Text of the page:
De Facto or Married?

by Michelle McDermott on May 22, 2015

Michelle McDermott

I read a rather funny article recently by Becky Dickinson on the Parentdish UK website as to why the author does not think that she needs to be married. The reasons may resonate with many of you out there in “Blog Land”.

To clarify, in the UK parties who live together but are not married are called “cohabitees”. Here in Australia, they are referred to as “de factos”.  However, the major difference with regards to the law in the both countries is that in the UK, cohabitees have very limited legal rights in the event of a separation and any claims are judged not by family law, but by property law or trust law principles. In Australia, de facto couples are generally treated in the similar manner as those that are married, providing they meet a number of thresholds such as having lived together or two years, have a child together or have made significant contributions to the asset pool of the parties.

Some of the reasons as to why the author (who has three children) did not believe in marriage included:-

  • Marriage does not make children happy, its strong relationships that make people happy – not certificates or statistics.
  • The cost of weddings is prohibitive and the money could be better used to fund the children’s education and lifestyle.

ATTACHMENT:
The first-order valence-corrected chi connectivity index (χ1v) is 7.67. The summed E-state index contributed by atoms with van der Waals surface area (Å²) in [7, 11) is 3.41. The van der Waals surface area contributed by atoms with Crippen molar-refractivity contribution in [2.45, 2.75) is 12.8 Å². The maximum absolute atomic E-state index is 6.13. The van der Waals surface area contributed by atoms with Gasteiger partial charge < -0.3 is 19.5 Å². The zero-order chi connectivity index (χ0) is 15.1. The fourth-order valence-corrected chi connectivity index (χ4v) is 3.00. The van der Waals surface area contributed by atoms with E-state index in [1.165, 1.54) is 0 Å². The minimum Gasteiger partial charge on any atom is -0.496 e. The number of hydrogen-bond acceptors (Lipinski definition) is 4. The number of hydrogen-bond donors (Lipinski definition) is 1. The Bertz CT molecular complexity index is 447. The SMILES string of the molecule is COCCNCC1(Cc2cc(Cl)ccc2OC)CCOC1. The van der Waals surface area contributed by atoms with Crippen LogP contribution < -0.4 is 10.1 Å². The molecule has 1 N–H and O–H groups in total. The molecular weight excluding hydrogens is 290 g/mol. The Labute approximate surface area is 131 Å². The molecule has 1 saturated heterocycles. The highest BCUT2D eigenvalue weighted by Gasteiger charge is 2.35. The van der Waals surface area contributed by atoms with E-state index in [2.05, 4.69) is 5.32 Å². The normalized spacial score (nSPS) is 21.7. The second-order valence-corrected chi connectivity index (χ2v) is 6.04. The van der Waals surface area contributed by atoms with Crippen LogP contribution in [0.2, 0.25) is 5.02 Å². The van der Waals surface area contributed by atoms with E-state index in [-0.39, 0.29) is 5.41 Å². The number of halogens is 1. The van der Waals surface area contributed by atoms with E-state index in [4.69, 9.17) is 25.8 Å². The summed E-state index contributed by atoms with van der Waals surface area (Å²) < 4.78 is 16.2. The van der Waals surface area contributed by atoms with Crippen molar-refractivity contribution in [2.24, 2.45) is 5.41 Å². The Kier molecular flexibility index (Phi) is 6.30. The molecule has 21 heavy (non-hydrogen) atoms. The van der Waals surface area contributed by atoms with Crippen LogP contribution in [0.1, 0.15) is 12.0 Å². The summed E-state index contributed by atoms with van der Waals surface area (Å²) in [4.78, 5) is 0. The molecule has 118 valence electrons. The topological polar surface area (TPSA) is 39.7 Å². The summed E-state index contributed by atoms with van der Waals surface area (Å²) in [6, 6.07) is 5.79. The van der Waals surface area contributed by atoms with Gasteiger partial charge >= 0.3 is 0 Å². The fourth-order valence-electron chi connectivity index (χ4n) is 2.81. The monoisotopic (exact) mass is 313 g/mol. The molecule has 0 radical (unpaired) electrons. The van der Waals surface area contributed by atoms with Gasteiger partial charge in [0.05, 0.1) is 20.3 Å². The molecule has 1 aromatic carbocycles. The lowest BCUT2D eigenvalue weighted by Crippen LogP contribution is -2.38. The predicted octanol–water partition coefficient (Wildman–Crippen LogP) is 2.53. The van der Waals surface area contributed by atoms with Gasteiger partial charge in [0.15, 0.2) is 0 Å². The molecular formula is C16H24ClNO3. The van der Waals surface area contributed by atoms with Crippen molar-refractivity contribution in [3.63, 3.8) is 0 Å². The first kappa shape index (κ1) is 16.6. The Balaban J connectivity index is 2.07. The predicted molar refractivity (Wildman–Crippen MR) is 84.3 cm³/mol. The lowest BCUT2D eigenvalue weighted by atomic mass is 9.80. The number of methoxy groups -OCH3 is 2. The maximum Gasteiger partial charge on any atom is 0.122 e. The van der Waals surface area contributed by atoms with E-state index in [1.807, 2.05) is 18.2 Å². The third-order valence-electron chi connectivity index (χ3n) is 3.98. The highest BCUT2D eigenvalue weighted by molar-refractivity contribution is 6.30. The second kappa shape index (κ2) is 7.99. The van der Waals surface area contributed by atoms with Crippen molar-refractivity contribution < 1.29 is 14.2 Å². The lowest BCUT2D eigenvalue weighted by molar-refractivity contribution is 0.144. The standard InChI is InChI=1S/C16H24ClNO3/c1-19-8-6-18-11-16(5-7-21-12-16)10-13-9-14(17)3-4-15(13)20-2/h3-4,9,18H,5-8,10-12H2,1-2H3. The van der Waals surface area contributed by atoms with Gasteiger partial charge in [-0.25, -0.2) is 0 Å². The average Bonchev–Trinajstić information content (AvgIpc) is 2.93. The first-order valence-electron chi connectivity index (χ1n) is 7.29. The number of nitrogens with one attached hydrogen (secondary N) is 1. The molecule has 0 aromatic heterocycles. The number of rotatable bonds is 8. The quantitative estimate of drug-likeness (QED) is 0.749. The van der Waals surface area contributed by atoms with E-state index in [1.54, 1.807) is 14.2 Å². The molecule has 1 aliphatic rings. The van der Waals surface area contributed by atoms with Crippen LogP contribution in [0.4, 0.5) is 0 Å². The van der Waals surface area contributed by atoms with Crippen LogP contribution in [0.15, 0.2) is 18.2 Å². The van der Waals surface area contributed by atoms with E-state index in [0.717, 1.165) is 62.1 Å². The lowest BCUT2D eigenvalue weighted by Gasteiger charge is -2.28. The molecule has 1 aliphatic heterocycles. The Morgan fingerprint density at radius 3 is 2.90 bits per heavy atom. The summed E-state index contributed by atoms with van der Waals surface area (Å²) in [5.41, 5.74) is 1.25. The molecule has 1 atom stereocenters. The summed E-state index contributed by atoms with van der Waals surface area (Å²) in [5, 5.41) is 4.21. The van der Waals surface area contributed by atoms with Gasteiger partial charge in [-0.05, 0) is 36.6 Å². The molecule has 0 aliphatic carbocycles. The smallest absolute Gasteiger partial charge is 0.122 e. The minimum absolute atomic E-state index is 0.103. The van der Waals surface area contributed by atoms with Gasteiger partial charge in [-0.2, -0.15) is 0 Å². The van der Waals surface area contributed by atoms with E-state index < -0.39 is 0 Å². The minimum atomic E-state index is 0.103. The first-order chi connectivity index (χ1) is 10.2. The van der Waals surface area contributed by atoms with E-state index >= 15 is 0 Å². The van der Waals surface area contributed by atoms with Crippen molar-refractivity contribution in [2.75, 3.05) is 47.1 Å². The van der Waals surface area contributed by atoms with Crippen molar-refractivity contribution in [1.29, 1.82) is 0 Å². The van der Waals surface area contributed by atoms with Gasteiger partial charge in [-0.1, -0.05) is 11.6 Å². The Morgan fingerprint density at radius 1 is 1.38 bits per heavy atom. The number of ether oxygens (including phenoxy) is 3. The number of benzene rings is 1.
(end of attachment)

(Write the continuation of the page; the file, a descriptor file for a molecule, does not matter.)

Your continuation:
• Women are not objects to be handed from one male charge to another and the idea of being “given away” like a prize cow or a round of cheese was unpalatable. Neither are men commitment-phobic primates who need to be herded up the aisle to prevent them from straying.

In conclusion, Ms Dickinson submitted that its not cohabitating couples who needed to change in the UK, but the law. In one sense, I agree with her. However, on the other hand there’s (perhaps an old-fashioned) part of me that likes the idea of the commitment required for marriage.

For mine, the unfortunate reality is that when any relationship breaks down, whether it is a heterosexual or same sex couple, whether it is in the UK, Australia or anywhere else in the world, it rarely does so as a consequence of a piece of paper. I would certainly prefer to see the family laws of any country not discriminate against a person as a result of their sexuality or their choice to live together with or without a marriage certificate.

Whatever your situation, do not hesitate to contact one of our friendly family law team if you find that your relationship is in difficulties or has broken down.

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